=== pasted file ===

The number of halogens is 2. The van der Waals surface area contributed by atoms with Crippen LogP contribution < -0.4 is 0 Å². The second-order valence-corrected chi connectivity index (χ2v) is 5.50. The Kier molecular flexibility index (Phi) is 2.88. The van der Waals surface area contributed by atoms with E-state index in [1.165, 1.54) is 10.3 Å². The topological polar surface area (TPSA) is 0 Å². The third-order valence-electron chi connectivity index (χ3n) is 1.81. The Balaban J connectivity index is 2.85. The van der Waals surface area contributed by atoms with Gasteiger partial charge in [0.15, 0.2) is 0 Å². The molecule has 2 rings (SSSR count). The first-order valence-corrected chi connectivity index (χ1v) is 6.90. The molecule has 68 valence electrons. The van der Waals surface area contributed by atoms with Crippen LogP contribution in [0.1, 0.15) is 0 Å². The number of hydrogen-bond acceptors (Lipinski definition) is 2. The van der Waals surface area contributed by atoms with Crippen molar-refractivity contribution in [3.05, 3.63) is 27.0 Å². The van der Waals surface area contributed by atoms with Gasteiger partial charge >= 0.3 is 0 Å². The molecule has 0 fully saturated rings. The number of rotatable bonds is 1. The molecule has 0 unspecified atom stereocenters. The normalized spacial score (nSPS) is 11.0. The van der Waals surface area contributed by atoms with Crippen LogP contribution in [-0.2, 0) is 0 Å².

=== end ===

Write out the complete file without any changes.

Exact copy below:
The number of halogens is 2. The van der Waals surface area contributed by atoms with Crippen LogP contribution < -0.4 is 0 Å². The second-order valence-corrected chi connectivity index (χ2v) is 5.50. The Kier molecular flexibility index (Phi) is 2.88. The van der Waals surface area contributed by atoms with E-state index in [1.165, 1.54) is 10.3 Å². The topological polar surface area (TPSA) is 0 Å². The third-order valence-electron chi connectivity index (χ3n) is 1.81. The Balaban J connectivity index is 2.85. The van der Waals surface area contributed by atoms with Gasteiger partial charge in [0.15, 0.2) is 0 Å². The molecule has 2 rings (SSSR count). The first-order valence-corrected chi connectivity index (χ1v) is 6.90. The molecule has 68 valence electrons. The van der Waals surface area contributed by atoms with Crippen LogP contribution in [0.1, 0.15) is 0 Å². The number of hydrogen-bond acceptors (Lipinski definition) is 2. The van der Waals surface area contributed by atoms with Crippen molar-refractivity contribution in [3.05, 3.63) is 27.0 Å². The van der Waals surface area contributed by atoms with Gasteiger partial charge >= 0.3 is 0 Å². The molecule has 0 fully saturated rings. The number of rotatable bonds is 1. The molecule has 0 unspecified atom stereocenters. The normalized spacial score (nSPS) is 11.0. The van der Waals surface area contributed by atoms with Crippen LogP contribution in [-0.2, 0) is 0 Å².